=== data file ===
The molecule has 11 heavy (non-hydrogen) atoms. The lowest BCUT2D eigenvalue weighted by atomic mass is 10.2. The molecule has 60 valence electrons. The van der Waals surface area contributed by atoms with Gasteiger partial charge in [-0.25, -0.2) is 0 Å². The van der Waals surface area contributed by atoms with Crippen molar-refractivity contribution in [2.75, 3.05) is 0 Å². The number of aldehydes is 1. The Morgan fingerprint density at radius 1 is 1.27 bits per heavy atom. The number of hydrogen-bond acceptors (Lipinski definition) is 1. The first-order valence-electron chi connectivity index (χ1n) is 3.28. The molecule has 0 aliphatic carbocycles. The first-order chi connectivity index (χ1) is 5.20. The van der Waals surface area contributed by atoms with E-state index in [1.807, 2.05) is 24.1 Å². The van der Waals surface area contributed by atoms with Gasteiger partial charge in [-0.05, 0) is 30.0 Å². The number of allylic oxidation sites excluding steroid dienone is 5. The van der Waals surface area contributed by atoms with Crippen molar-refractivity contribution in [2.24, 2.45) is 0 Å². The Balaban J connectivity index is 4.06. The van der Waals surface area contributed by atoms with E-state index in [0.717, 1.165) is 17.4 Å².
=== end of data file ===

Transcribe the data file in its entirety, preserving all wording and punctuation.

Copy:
The molecule has 11 heavy (non-hydrogen) atoms. The lowest BCUT2D eigenvalue weighted by atomic mass is 10.2. The molecule has 60 valence electrons. The van der Waals surface area contributed by atoms with Gasteiger partial charge in [-0.25, -0.2) is 0 Å². The van der Waals surface area contributed by atoms with Crippen molar-refractivity contribution in [2.75, 3.05) is 0 Å². The number of aldehydes is 1. The Morgan fingerprint density at radius 1 is 1.27 bits per heavy atom. The number of hydrogen-bond acceptors (Lipinski definition) is 1. The first-order valence-electron chi connectivity index (χ1n) is 3.28. The molecule has 0 aliphatic carbocycles. The first-order chi connectivity index (χ1) is 5.20. The van der Waals surface area contributed by atoms with E-state index in [1.807, 2.05) is 24.1 Å². The van der Waals surface area contributed by atoms with Gasteiger partial charge in [-0.05, 0) is 30.0 Å². The number of allylic oxidation sites excluding steroid dienone is 5. The van der Waals surface area contributed by atoms with Crippen molar-refractivity contribution in [2.24, 2.45) is 0 Å². The Balaban J connectivity index is 4.06. The van der Waals surface area contributed by atoms with E-state index in [0.717, 1.165) is 17.4 Å².